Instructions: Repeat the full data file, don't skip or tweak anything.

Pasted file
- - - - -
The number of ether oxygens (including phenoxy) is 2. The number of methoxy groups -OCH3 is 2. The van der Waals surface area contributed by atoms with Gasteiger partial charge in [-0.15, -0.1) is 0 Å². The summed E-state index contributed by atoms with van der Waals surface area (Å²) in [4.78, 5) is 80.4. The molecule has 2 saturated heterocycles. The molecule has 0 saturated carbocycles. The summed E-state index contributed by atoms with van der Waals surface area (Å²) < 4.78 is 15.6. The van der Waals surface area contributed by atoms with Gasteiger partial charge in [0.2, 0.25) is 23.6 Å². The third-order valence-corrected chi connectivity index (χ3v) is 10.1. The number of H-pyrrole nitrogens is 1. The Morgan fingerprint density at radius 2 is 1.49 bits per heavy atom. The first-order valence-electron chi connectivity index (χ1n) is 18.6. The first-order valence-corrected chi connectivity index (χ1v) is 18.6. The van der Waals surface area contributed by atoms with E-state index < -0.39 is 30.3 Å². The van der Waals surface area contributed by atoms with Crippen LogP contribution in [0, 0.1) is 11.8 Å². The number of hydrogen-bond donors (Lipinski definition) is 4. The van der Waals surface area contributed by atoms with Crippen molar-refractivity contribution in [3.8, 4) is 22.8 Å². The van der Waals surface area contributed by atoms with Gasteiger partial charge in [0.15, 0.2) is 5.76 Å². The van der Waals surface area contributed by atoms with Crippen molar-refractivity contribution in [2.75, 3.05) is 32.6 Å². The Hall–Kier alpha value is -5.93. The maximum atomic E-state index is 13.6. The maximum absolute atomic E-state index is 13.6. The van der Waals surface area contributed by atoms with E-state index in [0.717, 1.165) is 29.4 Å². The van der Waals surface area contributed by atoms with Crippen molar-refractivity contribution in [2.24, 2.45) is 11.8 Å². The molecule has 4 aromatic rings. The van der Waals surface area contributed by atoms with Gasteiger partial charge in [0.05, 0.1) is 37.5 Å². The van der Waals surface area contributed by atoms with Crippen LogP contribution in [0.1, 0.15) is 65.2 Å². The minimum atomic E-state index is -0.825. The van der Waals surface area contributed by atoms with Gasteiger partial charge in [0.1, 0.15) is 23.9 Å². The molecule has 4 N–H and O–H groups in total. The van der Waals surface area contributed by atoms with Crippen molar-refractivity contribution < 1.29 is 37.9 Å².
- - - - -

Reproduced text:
The number of ether oxygens (including phenoxy) is 2. The number of methoxy groups -OCH3 is 2. The van der Waals surface area contributed by atoms with Gasteiger partial charge in [-0.15, -0.1) is 0 Å². The summed E-state index contributed by atoms with van der Waals surface area (Å²) in [4.78, 5) is 80.4. The molecule has 2 saturated heterocycles. The molecule has 0 saturated carbocycles. The summed E-state index contributed by atoms with van der Waals surface area (Å²) < 4.78 is 15.6. The van der Waals surface area contributed by atoms with Gasteiger partial charge in [0.2, 0.25) is 23.6 Å². The third-order valence-corrected chi connectivity index (χ3v) is 10.1. The number of H-pyrrole nitrogens is 1. The Morgan fingerprint density at radius 2 is 1.49 bits per heavy atom. The first-order valence-electron chi connectivity index (χ1n) is 18.6. The first-order valence-corrected chi connectivity index (χ1v) is 18.6. The van der Waals surface area contributed by atoms with E-state index < -0.39 is 30.3 Å². The van der Waals surface area contributed by atoms with Crippen LogP contribution in [0, 0.1) is 11.8 Å². The number of hydrogen-bond donors (Lipinski definition) is 4. The van der Waals surface area contributed by atoms with Crippen molar-refractivity contribution in [3.8, 4) is 22.8 Å². The van der Waals surface area contributed by atoms with Gasteiger partial charge in [0.15, 0.2) is 5.76 Å². The van der Waals surface area contributed by atoms with Crippen molar-refractivity contribution in [2.75, 3.05) is 32.6 Å². The Hall–Kier alpha value is -5.93. The maximum atomic E-state index is 13.6. The maximum absolute atomic E-state index is 13.6. The van der Waals surface area contributed by atoms with E-state index in [0.717, 1.165) is 29.4 Å². The van der Waals surface area contributed by atoms with Crippen molar-refractivity contribution in [2.24, 2.45) is 11.8 Å². The molecule has 4 aromatic rings. The van der Waals surface area contributed by atoms with Gasteiger partial charge in [0.05, 0.1) is 37.5 Å². The van der Waals surface area contributed by atoms with Crippen LogP contribution in [0.1, 0.15) is 65.2 Å². The minimum atomic E-state index is -0.825. The van der Waals surface area contributed by atoms with Gasteiger partial charge in [0.1, 0.15) is 23.9 Å². The molecule has 4 N–H and O–H groups in total. The van der Waals surface area contributed by atoms with Crippen molar-refractivity contribution < 1.29 is 37.9 Å².